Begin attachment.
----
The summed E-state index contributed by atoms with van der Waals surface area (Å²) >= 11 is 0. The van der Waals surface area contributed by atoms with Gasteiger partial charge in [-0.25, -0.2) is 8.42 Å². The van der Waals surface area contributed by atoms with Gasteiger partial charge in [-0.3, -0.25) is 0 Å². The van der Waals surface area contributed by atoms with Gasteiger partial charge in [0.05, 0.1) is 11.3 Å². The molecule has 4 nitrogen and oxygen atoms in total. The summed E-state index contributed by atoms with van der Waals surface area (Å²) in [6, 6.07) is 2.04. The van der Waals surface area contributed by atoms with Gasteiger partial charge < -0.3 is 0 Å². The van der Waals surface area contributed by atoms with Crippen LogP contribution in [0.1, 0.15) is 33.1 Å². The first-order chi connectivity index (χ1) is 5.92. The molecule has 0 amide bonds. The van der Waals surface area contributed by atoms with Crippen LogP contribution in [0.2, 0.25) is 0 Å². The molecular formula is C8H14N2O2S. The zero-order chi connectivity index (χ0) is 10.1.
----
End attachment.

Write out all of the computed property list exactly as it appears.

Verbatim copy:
The summed E-state index contributed by atoms with van der Waals surface area (Å²) >= 11 is 0. The van der Waals surface area contributed by atoms with Gasteiger partial charge in [-0.25, -0.2) is 8.42 Å². The van der Waals surface area contributed by atoms with Gasteiger partial charge in [-0.3, -0.25) is 0 Å². The van der Waals surface area contributed by atoms with Gasteiger partial charge in [0.05, 0.1) is 11.3 Å². The molecule has 4 nitrogen and oxygen atoms in total. The summed E-state index contributed by atoms with van der Waals surface area (Å²) in [6, 6.07) is 2.04. The van der Waals surface area contributed by atoms with Gasteiger partial charge < -0.3 is 0 Å². The van der Waals surface area contributed by atoms with Crippen LogP contribution in [0.1, 0.15) is 33.1 Å². The first-order chi connectivity index (χ1) is 5.92. The molecule has 0 amide bonds. The van der Waals surface area contributed by atoms with Crippen LogP contribution in [0.2, 0.25) is 0 Å². The molecular formula is C8H14N2O2S. The zero-order chi connectivity index (χ0) is 10.1.